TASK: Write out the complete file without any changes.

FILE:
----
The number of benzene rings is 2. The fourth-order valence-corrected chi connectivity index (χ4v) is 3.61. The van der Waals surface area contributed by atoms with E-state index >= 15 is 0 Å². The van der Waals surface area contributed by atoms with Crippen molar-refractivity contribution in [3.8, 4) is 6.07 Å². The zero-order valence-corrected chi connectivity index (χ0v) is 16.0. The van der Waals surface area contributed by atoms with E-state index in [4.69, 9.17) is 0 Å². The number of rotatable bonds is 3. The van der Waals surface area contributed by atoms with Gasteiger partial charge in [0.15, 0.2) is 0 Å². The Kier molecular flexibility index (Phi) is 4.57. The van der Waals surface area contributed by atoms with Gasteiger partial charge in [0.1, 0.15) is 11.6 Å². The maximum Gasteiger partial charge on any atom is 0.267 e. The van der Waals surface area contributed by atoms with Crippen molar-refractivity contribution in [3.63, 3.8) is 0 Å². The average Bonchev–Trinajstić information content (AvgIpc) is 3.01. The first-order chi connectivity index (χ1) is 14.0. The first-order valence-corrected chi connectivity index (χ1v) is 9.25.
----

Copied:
The number of benzene rings is 2. The fourth-order valence-corrected chi connectivity index (χ4v) is 3.61. The van der Waals surface area contributed by atoms with E-state index >= 15 is 0 Å². The van der Waals surface area contributed by atoms with Crippen molar-refractivity contribution in [3.8, 4) is 6.07 Å². The zero-order valence-corrected chi connectivity index (χ0v) is 16.0. The van der Waals surface area contributed by atoms with E-state index in [4.69, 9.17) is 0 Å². The number of rotatable bonds is 3. The van der Waals surface area contributed by atoms with Gasteiger partial charge in [0.15, 0.2) is 0 Å². The Kier molecular flexibility index (Phi) is 4.57. The van der Waals surface area contributed by atoms with Gasteiger partial charge in [0.1, 0.15) is 11.6 Å². The maximum Gasteiger partial charge on any atom is 0.267 e. The van der Waals surface area contributed by atoms with Crippen molar-refractivity contribution in [3.63, 3.8) is 0 Å². The average Bonchev–Trinajstić information content (AvgIpc) is 3.01. The first-order chi connectivity index (χ1) is 14.0. The first-order valence-corrected chi connectivity index (χ1v) is 9.25.